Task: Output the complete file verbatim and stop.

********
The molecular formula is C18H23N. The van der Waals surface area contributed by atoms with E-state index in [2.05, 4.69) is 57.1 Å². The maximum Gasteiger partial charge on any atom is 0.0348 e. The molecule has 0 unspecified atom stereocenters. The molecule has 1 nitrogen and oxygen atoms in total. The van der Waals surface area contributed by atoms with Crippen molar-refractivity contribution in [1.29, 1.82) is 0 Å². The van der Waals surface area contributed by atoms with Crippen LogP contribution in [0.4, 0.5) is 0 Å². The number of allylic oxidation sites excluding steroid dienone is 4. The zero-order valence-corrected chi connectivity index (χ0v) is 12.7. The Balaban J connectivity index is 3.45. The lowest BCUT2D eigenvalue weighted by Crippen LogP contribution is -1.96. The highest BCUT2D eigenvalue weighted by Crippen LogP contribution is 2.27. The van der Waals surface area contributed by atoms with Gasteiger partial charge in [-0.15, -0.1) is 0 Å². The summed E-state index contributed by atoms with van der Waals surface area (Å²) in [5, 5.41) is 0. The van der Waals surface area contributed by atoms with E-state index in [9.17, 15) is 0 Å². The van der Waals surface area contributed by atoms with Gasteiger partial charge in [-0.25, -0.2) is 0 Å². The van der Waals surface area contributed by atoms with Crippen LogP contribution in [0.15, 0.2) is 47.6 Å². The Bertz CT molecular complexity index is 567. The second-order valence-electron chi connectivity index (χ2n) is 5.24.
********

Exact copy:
The molecular formula is C18H23N. The van der Waals surface area contributed by atoms with E-state index in [2.05, 4.69) is 57.1 Å². The maximum Gasteiger partial charge on any atom is 0.0348 e. The molecule has 0 unspecified atom stereocenters. The molecule has 1 nitrogen and oxygen atoms in total. The van der Waals surface area contributed by atoms with Crippen molar-refractivity contribution in [1.29, 1.82) is 0 Å². The van der Waals surface area contributed by atoms with Crippen LogP contribution in [0.4, 0.5) is 0 Å². The number of allylic oxidation sites excluding steroid dienone is 4. The zero-order valence-corrected chi connectivity index (χ0v) is 12.7. The Balaban J connectivity index is 3.45. The lowest BCUT2D eigenvalue weighted by Crippen LogP contribution is -1.96. The highest BCUT2D eigenvalue weighted by Crippen LogP contribution is 2.27. The van der Waals surface area contributed by atoms with Gasteiger partial charge in [-0.15, -0.1) is 0 Å². The summed E-state index contributed by atoms with van der Waals surface area (Å²) in [5, 5.41) is 0. The van der Waals surface area contributed by atoms with E-state index in [9.17, 15) is 0 Å². The van der Waals surface area contributed by atoms with Gasteiger partial charge in [-0.25, -0.2) is 0 Å². The van der Waals surface area contributed by atoms with Crippen LogP contribution in [0.15, 0.2) is 47.6 Å². The Bertz CT molecular complexity index is 567. The second-order valence-electron chi connectivity index (χ2n) is 5.24.